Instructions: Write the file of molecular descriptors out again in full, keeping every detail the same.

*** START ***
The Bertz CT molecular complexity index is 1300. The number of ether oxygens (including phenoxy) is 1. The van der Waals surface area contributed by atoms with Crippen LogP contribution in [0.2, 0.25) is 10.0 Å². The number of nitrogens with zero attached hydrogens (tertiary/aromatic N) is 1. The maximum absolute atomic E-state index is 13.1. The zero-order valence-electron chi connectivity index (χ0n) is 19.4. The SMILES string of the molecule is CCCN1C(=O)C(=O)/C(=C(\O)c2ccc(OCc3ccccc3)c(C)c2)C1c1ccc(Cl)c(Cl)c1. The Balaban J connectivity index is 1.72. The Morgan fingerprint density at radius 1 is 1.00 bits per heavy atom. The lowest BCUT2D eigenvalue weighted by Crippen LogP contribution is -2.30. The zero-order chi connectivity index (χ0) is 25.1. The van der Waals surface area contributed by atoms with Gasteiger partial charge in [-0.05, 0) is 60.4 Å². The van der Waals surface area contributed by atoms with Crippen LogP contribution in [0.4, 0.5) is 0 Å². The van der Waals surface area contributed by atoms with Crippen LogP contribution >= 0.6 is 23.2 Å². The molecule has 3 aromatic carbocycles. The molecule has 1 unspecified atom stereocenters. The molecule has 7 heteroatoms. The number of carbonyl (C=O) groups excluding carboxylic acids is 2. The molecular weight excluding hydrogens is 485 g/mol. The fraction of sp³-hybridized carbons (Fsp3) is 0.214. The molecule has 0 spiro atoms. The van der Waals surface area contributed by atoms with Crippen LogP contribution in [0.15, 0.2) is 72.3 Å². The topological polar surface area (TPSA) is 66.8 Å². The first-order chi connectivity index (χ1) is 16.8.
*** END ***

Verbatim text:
The Bertz CT molecular complexity index is 1300. The number of ether oxygens (including phenoxy) is 1. The van der Waals surface area contributed by atoms with Crippen LogP contribution in [0.2, 0.25) is 10.0 Å². The number of nitrogens with zero attached hydrogens (tertiary/aromatic N) is 1. The maximum absolute atomic E-state index is 13.1. The zero-order valence-electron chi connectivity index (χ0n) is 19.4. The SMILES string of the molecule is CCCN1C(=O)C(=O)/C(=C(\O)c2ccc(OCc3ccccc3)c(C)c2)C1c1ccc(Cl)c(Cl)c1. The Balaban J connectivity index is 1.72. The Morgan fingerprint density at radius 1 is 1.00 bits per heavy atom. The lowest BCUT2D eigenvalue weighted by Crippen LogP contribution is -2.30. The zero-order chi connectivity index (χ0) is 25.1. The van der Waals surface area contributed by atoms with Gasteiger partial charge in [-0.05, 0) is 60.4 Å². The van der Waals surface area contributed by atoms with Crippen LogP contribution in [0.4, 0.5) is 0 Å². The van der Waals surface area contributed by atoms with Crippen LogP contribution >= 0.6 is 23.2 Å². The molecule has 3 aromatic carbocycles. The molecule has 1 unspecified atom stereocenters. The molecule has 7 heteroatoms. The number of carbonyl (C=O) groups excluding carboxylic acids is 2. The molecular weight excluding hydrogens is 485 g/mol. The fraction of sp³-hybridized carbons (Fsp3) is 0.214. The molecule has 0 spiro atoms. The van der Waals surface area contributed by atoms with Crippen LogP contribution in [0.15, 0.2) is 72.3 Å². The topological polar surface area (TPSA) is 66.8 Å². The first-order chi connectivity index (χ1) is 16.8.